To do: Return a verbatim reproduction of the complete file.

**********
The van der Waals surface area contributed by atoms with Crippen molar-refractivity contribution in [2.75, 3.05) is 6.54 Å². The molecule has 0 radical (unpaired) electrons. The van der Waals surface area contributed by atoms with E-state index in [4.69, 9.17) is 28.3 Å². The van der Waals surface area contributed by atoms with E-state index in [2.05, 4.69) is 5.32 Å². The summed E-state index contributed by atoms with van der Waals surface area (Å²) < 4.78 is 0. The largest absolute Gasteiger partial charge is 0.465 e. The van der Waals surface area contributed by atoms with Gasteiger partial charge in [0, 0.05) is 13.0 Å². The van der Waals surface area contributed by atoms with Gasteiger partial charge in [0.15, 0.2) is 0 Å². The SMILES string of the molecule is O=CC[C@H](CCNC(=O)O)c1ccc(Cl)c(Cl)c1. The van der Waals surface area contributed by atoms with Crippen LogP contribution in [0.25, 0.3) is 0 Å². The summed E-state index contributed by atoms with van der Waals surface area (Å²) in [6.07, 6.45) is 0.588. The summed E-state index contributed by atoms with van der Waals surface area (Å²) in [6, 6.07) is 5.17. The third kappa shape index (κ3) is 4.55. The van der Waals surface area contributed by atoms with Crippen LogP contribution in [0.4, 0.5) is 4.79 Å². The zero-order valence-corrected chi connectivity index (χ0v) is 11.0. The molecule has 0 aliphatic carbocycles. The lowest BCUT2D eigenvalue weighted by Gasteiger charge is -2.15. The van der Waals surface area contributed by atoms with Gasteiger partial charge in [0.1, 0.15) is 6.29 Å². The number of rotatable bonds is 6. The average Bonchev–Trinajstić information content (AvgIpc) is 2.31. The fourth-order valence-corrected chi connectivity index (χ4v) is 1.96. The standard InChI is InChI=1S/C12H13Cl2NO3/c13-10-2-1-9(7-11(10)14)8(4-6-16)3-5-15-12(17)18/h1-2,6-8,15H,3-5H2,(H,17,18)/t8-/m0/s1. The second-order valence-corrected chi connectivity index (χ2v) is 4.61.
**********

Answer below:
The van der Waals surface area contributed by atoms with Crippen molar-refractivity contribution in [2.75, 3.05) is 6.54 Å². The molecule has 0 radical (unpaired) electrons. The van der Waals surface area contributed by atoms with E-state index in [4.69, 9.17) is 28.3 Å². The van der Waals surface area contributed by atoms with E-state index in [2.05, 4.69) is 5.32 Å². The summed E-state index contributed by atoms with van der Waals surface area (Å²) < 4.78 is 0. The largest absolute Gasteiger partial charge is 0.465 e. The van der Waals surface area contributed by atoms with Gasteiger partial charge in [0, 0.05) is 13.0 Å². The van der Waals surface area contributed by atoms with Gasteiger partial charge in [0.15, 0.2) is 0 Å². The SMILES string of the molecule is O=CC[C@H](CCNC(=O)O)c1ccc(Cl)c(Cl)c1. The van der Waals surface area contributed by atoms with Crippen LogP contribution in [0.25, 0.3) is 0 Å². The summed E-state index contributed by atoms with van der Waals surface area (Å²) in [6.07, 6.45) is 0.588. The summed E-state index contributed by atoms with van der Waals surface area (Å²) in [6, 6.07) is 5.17. The third kappa shape index (κ3) is 4.55. The van der Waals surface area contributed by atoms with Crippen LogP contribution in [0.4, 0.5) is 4.79 Å². The zero-order valence-corrected chi connectivity index (χ0v) is 11.0. The molecule has 0 aliphatic carbocycles. The lowest BCUT2D eigenvalue weighted by Gasteiger charge is -2.15. The van der Waals surface area contributed by atoms with Gasteiger partial charge in [0.1, 0.15) is 6.29 Å². The number of rotatable bonds is 6. The average Bonchev–Trinajstić information content (AvgIpc) is 2.31. The fourth-order valence-corrected chi connectivity index (χ4v) is 1.96. The standard InChI is InChI=1S/C12H13Cl2NO3/c13-10-2-1-9(7-11(10)14)8(4-6-16)3-5-15-12(17)18/h1-2,6-8,15H,3-5H2,(H,17,18)/t8-/m0/s1. The second-order valence-corrected chi connectivity index (χ2v) is 4.61.